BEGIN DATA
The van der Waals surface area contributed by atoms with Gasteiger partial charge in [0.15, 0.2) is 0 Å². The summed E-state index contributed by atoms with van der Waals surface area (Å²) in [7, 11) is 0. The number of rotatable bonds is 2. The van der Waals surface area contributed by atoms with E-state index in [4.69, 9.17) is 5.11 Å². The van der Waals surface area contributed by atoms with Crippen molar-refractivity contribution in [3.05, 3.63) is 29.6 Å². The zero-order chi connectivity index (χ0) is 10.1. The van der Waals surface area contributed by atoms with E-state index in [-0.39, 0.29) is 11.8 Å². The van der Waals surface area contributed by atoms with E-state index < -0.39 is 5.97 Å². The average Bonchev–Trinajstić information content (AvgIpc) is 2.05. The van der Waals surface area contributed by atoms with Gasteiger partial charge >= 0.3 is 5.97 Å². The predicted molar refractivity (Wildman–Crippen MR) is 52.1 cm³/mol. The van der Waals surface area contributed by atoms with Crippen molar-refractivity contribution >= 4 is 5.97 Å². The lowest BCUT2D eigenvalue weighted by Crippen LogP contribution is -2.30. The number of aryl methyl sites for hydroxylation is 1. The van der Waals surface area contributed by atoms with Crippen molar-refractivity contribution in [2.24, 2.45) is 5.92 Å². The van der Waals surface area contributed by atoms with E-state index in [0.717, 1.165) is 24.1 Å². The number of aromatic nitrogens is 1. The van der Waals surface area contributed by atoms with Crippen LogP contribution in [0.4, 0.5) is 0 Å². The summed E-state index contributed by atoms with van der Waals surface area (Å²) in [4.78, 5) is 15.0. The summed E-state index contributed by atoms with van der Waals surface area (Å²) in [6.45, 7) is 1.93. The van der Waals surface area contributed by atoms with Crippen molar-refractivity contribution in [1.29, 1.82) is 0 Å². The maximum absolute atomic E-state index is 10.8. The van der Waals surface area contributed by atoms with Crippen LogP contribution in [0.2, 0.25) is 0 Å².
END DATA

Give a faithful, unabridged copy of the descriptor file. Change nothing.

The van der Waals surface area contributed by atoms with Gasteiger partial charge in [0.15, 0.2) is 0 Å². The summed E-state index contributed by atoms with van der Waals surface area (Å²) in [7, 11) is 0. The number of rotatable bonds is 2. The van der Waals surface area contributed by atoms with E-state index in [4.69, 9.17) is 5.11 Å². The van der Waals surface area contributed by atoms with Crippen molar-refractivity contribution in [3.05, 3.63) is 29.6 Å². The zero-order chi connectivity index (χ0) is 10.1. The van der Waals surface area contributed by atoms with E-state index in [-0.39, 0.29) is 11.8 Å². The van der Waals surface area contributed by atoms with E-state index < -0.39 is 5.97 Å². The average Bonchev–Trinajstić information content (AvgIpc) is 2.05. The van der Waals surface area contributed by atoms with Gasteiger partial charge >= 0.3 is 5.97 Å². The predicted molar refractivity (Wildman–Crippen MR) is 52.1 cm³/mol. The van der Waals surface area contributed by atoms with Crippen molar-refractivity contribution >= 4 is 5.97 Å². The lowest BCUT2D eigenvalue weighted by Crippen LogP contribution is -2.30. The number of aryl methyl sites for hydroxylation is 1. The van der Waals surface area contributed by atoms with Crippen molar-refractivity contribution in [2.24, 2.45) is 5.92 Å². The van der Waals surface area contributed by atoms with E-state index in [0.717, 1.165) is 24.1 Å². The number of aromatic nitrogens is 1. The van der Waals surface area contributed by atoms with Crippen LogP contribution in [0.4, 0.5) is 0 Å². The summed E-state index contributed by atoms with van der Waals surface area (Å²) in [4.78, 5) is 15.0. The summed E-state index contributed by atoms with van der Waals surface area (Å²) in [6.45, 7) is 1.93. The van der Waals surface area contributed by atoms with Crippen molar-refractivity contribution in [1.29, 1.82) is 0 Å². The maximum absolute atomic E-state index is 10.8. The van der Waals surface area contributed by atoms with Crippen LogP contribution in [0.2, 0.25) is 0 Å².